Nightwing: Vol. 5: Raptor’s Revenge is the finale to Tim Seeley’s run on the character that started all the way back in Grayson alongside Tom King. He took a character that had been known as “Batman’s former sidekick whose solo is a weaker Daredevil” by making him go further out than “worse Gotham” and giving Bludhaven more personality. Raptor’s Revenge is a great volume to finish out the run, with a few puzzling aspects along the way and a great art team to match. This review is best read after reading the volume for potential spoilers, however I highly recommend it.
So what’s it about?
The official summary reads:
Nightwing rejected Raptor’s offer to be his new protégé. And since he escaped prison months ago, Raptor has been making plans to show Nightwing that if he didn’t want Raptor as a mentor…he will get him as the worst enemy he’s ever had! Now Raptor is back in Blüdhaven with secrets and a plan that will tear the city apart–and could put Nightwing out of commission forever! Collects #30-34.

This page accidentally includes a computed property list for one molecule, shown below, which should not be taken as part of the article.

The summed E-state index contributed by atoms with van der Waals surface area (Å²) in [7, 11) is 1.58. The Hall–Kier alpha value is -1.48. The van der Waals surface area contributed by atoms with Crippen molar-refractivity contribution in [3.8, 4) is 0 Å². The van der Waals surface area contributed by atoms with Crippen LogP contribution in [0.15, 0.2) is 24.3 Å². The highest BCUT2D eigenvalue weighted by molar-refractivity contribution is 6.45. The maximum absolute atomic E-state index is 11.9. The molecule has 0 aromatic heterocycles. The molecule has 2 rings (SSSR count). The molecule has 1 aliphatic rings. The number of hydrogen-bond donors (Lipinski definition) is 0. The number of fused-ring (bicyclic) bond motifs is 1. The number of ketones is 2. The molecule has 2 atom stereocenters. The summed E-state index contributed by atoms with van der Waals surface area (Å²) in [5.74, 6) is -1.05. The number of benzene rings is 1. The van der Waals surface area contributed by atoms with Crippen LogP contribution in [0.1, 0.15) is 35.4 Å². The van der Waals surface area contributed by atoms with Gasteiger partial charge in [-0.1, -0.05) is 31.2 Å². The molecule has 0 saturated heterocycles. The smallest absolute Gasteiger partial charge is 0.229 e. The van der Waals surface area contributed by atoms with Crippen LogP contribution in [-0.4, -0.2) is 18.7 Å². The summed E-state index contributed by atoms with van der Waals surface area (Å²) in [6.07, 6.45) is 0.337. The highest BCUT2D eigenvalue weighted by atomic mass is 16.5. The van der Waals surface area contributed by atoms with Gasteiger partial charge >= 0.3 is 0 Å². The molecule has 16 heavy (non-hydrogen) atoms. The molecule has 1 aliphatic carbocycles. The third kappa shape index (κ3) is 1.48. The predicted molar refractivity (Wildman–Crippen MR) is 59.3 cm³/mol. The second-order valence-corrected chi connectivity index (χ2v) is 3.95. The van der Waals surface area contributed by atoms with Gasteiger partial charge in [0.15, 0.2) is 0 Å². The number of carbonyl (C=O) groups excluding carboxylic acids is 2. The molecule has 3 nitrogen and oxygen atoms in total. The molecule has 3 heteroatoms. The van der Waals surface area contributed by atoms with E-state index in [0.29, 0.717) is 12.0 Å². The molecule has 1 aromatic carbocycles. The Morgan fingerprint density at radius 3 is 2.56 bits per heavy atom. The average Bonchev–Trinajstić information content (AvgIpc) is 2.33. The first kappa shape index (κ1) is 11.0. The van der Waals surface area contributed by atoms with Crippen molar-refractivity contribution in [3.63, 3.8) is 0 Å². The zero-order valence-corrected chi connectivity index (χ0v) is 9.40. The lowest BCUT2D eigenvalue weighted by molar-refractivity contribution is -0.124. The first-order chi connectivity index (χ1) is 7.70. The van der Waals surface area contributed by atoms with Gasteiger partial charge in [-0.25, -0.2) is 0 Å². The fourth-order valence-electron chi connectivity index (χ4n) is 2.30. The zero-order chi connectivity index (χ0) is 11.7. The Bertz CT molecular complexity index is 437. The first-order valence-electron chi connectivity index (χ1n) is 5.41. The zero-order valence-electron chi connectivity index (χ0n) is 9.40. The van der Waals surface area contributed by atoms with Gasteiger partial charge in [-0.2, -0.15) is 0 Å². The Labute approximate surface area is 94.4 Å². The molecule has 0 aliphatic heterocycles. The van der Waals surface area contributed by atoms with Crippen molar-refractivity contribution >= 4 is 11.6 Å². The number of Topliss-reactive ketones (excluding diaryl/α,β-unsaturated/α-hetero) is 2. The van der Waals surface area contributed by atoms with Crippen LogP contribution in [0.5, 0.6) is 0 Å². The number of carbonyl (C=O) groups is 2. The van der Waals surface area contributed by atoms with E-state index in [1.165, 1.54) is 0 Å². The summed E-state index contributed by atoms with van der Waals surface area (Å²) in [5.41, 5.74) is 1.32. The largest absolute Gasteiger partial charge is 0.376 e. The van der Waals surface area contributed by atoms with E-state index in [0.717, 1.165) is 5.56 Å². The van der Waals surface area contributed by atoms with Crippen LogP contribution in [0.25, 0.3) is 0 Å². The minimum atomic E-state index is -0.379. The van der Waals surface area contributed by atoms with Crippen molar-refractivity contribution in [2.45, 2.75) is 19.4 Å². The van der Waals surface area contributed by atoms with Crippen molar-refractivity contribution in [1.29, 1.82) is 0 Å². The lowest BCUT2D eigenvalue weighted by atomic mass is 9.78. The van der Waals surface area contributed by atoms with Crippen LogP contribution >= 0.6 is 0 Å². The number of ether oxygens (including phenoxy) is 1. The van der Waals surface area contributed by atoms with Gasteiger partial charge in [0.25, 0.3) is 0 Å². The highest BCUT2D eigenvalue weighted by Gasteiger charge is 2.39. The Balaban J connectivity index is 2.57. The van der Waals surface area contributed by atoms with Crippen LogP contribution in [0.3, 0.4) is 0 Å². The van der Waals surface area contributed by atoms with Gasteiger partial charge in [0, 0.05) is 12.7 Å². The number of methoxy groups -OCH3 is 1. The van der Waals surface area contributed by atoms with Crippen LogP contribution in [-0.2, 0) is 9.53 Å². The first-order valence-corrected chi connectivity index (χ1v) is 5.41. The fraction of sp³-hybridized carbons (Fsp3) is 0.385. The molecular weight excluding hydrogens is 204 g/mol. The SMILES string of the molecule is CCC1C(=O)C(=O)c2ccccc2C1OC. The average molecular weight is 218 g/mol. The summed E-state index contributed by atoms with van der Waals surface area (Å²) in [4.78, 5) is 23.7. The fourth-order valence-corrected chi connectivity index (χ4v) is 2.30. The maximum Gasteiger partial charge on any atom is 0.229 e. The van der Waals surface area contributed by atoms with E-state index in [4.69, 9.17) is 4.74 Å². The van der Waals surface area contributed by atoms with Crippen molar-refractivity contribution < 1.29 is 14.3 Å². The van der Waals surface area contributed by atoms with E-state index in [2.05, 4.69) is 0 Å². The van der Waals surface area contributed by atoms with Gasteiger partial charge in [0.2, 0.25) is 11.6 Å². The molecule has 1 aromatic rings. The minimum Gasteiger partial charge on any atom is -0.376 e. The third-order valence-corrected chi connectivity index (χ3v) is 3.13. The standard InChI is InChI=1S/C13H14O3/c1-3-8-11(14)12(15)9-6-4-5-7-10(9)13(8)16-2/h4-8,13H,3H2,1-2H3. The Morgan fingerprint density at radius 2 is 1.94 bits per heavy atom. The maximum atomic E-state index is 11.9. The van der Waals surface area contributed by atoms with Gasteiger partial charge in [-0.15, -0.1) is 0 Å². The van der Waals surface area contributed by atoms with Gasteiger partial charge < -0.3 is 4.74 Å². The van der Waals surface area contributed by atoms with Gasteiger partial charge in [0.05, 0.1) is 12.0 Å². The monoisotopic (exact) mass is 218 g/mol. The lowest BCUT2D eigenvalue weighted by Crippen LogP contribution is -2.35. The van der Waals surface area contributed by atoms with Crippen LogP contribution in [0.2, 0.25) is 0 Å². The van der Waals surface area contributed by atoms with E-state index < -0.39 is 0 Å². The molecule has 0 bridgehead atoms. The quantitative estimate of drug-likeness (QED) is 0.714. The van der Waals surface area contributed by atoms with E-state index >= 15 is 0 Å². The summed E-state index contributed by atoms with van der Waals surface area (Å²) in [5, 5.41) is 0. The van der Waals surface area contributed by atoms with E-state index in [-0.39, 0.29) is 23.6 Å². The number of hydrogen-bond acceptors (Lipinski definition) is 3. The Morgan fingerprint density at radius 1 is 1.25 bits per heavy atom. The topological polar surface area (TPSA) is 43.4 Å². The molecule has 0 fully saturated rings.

Tell me about it!
Raptor is an interesting antagonist to Nightwing and would have made a great new archenemy to him had he survived this run. This was one of my main criticisms with this volume. Seeley puts some of his best toys back in the box and makes it so they can’t be reused. For example, Raptor and Blockbuster — the first dies and the second is depowered. This is a shame as both of them had potential to be great recurring antagonists for Nightwing going forward. Thankfully, he leaves Bludhaven, and it was used well by Sam Humphries. But who knows going forward with the next Nightwing writer.
One of my biggest confusions with this volume is what the f--k happens with Pigeon. One moment she’s spouting her usually anti-statue and society views then suddenly she’s the avatar of Ishtar, Goddess of Sacrifice. And then she’s dead. It’s really confusing and completely out of place and I still have no idea what it’s about since the issue originally came out in late 2017. It’s so so confusing.
The artwork for this volume is fantastic, just like every Nightwing run since Grayson. Javier Fernandez, Miguel Mendonca and Scot Eaton bring their A game on the art and it really, really shows. The movement of Nightwing in the first issue by Mendonca looks fantastic and fluid, with few rivals for the appearance of movement besides maybe Mikel Janin. The issue of Dick and Raptor talking while playing poker is brilliantly drawn by Mendonca and Eaton, making everything from flashbacks to simple conversation look great.